What a system! It drove my Magico S3 MkII perfectly. A real match!

There is no problem with the NAP500, nor with the Magico M2.

They are excellent products, each with its particularities, limitations and strengths.

Regarding the price, I don’t think it’s a relevant element.

I’m sure we can find amplifiers more expensive than the NAP500DR that deliver less current/power (like tube amplifiers).

I’m not saying it is bad, but for such an expensive piece of equipment I shouldn’t have to worry about it driving any speakers.

That is rubbish, watts are watts are watts. However where the majority of amps typically claim to provide a peak power output of about twice their rated RMS power before clipping, Naim’s claimed peak power capability typically is about 5x their RMS power. With music having good dynamic range that suggests that Naim’s power amps are capable of playing music up to a similarly high average sound level as amps of up to about 2.5x the rated RMS power capacity most other manufacturers. (RMS power output is the wattage rating of amps most commonly quoted.)


Of course watts are watts, it’s a phrase. The design and implementation of an amp is so much more important than the technical specification. Naim build is so high quality, their lower ranked amps can drive almost anything. It’s crazy.

I hear you :slightly_smiling_face:

I think it’s simply a matter of the design choices made by the manufacturer.

Class A or AB, tube or transistors, etc.

For speakers, ported or closed. One driver, or several.

All these choices induce both qualities and limitations. For example, providing a lot of power with tubes will be challenging.

The perfect amplifier, or the perfect loudspeaker, does not exist. Unfortunately.

So we have to choose and match amplifiers and speakers according to our taste. And the limitations of each component.


In my case, the match was perfect between the NAP500DR and the Magico S3 MkII.

It appears that the NAP500DR can even easely drive the Magico S5 MkII, which are large speakers.

The NAP500DR is not the most resolving amplifier. But it sounds so good. Reproduced voices and piano so well.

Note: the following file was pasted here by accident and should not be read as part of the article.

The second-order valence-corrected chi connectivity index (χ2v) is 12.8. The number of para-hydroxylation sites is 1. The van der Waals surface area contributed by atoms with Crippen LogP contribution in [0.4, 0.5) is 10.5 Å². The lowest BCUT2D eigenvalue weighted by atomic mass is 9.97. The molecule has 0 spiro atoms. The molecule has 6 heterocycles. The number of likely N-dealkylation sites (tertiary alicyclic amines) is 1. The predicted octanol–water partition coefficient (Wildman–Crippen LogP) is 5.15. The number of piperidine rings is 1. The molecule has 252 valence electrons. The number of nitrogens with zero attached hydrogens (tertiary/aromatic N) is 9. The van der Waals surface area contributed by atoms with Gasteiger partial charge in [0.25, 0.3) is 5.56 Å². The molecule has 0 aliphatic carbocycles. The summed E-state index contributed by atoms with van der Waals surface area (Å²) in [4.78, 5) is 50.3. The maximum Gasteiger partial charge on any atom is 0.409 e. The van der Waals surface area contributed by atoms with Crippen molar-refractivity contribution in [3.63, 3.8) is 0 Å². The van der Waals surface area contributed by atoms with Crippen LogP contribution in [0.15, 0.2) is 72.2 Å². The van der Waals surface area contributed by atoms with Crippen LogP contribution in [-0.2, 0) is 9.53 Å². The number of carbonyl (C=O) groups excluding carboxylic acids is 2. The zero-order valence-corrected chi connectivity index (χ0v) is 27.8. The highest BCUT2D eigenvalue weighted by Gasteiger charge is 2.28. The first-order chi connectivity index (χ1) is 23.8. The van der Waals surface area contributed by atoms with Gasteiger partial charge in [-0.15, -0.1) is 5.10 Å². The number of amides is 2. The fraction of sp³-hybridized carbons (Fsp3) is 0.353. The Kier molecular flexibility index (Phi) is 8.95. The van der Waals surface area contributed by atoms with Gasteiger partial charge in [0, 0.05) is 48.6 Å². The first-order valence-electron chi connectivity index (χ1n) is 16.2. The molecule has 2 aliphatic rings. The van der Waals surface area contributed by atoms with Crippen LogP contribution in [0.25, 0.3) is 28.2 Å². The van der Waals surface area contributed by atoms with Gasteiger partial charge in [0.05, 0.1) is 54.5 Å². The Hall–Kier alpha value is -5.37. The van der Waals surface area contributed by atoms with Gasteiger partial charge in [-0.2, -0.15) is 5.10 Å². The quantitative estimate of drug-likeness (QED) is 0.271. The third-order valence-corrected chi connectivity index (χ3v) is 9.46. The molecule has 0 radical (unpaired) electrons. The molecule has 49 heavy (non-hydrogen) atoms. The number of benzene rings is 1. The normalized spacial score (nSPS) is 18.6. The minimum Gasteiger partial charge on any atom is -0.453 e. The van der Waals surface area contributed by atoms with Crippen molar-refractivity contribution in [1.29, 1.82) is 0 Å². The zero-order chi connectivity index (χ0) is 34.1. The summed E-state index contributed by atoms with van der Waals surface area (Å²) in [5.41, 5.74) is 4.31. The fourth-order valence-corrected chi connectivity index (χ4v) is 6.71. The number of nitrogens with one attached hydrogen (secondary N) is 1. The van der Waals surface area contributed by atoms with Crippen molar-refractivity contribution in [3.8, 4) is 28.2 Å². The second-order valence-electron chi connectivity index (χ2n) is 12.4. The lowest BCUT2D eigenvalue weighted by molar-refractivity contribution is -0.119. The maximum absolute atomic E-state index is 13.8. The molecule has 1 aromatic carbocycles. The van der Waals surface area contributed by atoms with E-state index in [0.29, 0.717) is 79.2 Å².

The Magico S series are extremely resolving. Transparent, etc. In short, very little distortion.

The two together is an outstanding combo. Gorgeous!!!

The Magico M-series needs something more muscular like the Statement.

Can you put heavy stuff in a McLaren?
Nope. It’s intended to drive fast carrying 1-2 people. It’s not a truck.
Naim higher preamps cost xx,xxx£ and don’t have bass/treble buttons, what? At that cost I would expect! Nope.
It’s the same thing here with amps and loudspeakers however for the specific question a Nap500DR will drive almost anything effortlessly.

I’ve heard some highest Nagra monoblocks struggle to drive a pair of Wilsons whereas a modest nap300DR did the job much effortlessly, not even to mention what the 500 did…

Design and implementation indeed are all important - however so it the resultant product, which tests/specifications can indicate (though not all published data covers all specs, and tests necessarily only identify the parameters they measure). The tech spec of the completed product of course comes from the design and implementation - and Naim’s tech spec does give that info about peak power capability (arising from their design).

I think that Einstein wanted to say that Naim 80 W may be more powerful than some other brands with 200 W, because they have a lot of current.

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There are many other considerations:
The way in which an amplifier clips - does it run into problems before clip? - how does it recover from clip or overload? how long does it take to recover? how sensitive is the amplifier (or its power supply) to the impedance of the speakers? One can go on for a long, long time on such subjects. It is not, however, just a question of watts - they may be useful to
describe the heating effect of an electric heater but not much use to describe the performance of an audio power amp.

The average power for ‘normal’ (loudish)
listening is about 1 - 2 watts. It is the peaks which require the higher output and even this can be seriously ameliorated by careful treatment of the overload characteristics of the power amp.
This is why in practice one can play ‘rather loud’ with a small power Naim.

Smarter people than me wrote these things… and it’s true in my experience.